Liu Sanjie's song's style was also affected by the Cultural Revolution conducted by Chinese politicians during 1966 and 1976. During this period, the political thoughts were dominated by the oppression of those literate in Chinese society. It was during the Chinese Cultural Revolution period of time when Liu's revolutionary songs and performance were terminated. To some extent, Liu's songs and performance shifted to civil-wide cultural movements in mainland China during this period of time. Liu's song and performance style had to present an implicit expression style and provided revolutionary implications for audiences. [23] Later on, affected by China's opening and reform policy implemented in 1978, the culture of Liu Sanjie entered a prosperous development period as well. Gradually, Liu's performance style was known by national audiences. Liu's songs and performance style have become symbols of traditional Chinese cultural heritage. [24] It has also attracted lots of audiences' attention and meet their appreciation needs in South East countries, both the revolutionary and patriotism spirits are considered as representatives of Chinese culture.[25]


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  2. ^ "Who is Liu Sanjie". China Daily. 31 August 2009.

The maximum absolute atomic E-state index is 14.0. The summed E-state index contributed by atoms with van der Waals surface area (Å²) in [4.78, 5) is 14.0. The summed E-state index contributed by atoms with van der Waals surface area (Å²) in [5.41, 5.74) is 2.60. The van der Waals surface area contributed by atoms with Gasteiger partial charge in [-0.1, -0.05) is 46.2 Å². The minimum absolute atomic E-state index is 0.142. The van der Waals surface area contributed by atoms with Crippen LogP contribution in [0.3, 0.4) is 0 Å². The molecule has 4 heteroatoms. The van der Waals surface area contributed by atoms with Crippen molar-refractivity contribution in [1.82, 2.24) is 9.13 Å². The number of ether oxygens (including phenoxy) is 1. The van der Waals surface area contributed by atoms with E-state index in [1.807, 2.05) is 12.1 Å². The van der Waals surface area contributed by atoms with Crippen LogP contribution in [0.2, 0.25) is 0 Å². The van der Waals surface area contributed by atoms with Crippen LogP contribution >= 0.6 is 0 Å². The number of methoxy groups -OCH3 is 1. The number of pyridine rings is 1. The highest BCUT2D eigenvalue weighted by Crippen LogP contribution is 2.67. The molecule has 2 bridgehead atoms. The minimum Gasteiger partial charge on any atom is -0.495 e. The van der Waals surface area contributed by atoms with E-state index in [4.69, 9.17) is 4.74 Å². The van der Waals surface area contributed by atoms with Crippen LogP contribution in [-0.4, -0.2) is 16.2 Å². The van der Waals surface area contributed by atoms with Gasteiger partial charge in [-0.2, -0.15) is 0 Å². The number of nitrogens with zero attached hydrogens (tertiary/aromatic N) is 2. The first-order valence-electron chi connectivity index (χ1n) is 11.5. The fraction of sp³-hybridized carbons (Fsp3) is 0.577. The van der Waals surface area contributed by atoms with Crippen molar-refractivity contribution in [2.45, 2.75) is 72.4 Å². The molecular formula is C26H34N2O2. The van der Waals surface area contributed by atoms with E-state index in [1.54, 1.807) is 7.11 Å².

3. ^ X, Mei. 1991. "The New Singer of Liu Sanjie's Hometown", outlook. vol.36
  4. ^ Tan, Y. 2018 'The Legend of Liu Sanjie', The World of Chinese
  5. ^ Who is Liu Sanjie, China Travel Discovery
  6. ^ L, Lin. 2011, "The Historical Origin of Three Songs of 'Liu Sanjie'", Musicology in China. vol.03.
  8. ^ Y, Hai. 2004. Liu Sanjie - A Fearless Folk Song Singer
  9. ^ N, Jun. 2010. "Artistic Exploration of the Film 'Liu Sanjie'", Movie Literature. vol.24.
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  14. ^ Mo, J., Fu, Y. X 2017, 'A comparison study on satisfaction of Chinese and foreign visitors about performance arts of intangible cultural-heritage-taking impression of Liu Sanjie as example', Journal of Service Science and Management, vol.10, no.4, pp.376-387
  15. ^ Tian, M., Fazekas, G., Black, D.A., Sandler, M.B 2014, 'Towards the representation of Chinese traditional music: a state of the art review of music metadata standards', Proceedings on Dublin Core and Metadata Applications, pp.71-82
  16. ^ Shi, L. 2008, ‘The origin and impact of Liu Sanjie's folk song', Scientific Decision-Making, vol.10
  17. ^ Impression Liu Sanjie, Travel China Guide
  18. ^ Chen, A 2005, "Westernization and music in China during and after the Qing dynasty", Journal of Conservatory of Music of Music, vol.22, no.3, pp. 98-107.
  19. ^ Z, Yi. 2000. "Liu Sanjie will be familiar and unfamiliar".
  20. ^ S, Lin. 2008, "Liu Sanjie's Ballads and Zhuang Folk Education", JOURNAL OF GUANGXI UNIVERSITY FOR NATIONALITIES. vol.01.
  21. ^ W, Guang. 2002, "The influence of Liu Sanjie's culture on minority women's life", Journal of Guangxi Teachers Education University, vol.02.
  22. ^ J, Lan., C, Chao. 2011, The Orientation of Folk Song in Zhuang Nationality: Liu Sanjie and The Space of Music Performance", Journal of Wenzhou University vol.01
  23. ^ Li, Y 2015, "A revolution is not a dinner party: revolutionary songs in People's Daily. during Cultural Revolution China", A thesis submitted to the Faculty of Wesleyan University. Retrieved 28th March 2019
  24. ^ W, Xiao. 2010. "A Study on the Brand Strategy of Folk Culture Tourism: A Case Study of "Liu Sanjie" Cultural Tourism", Special Zone Economy. vol.08
  25. ^ M, Yi. 2000. "Liu Sanjie", PLAY. vol.08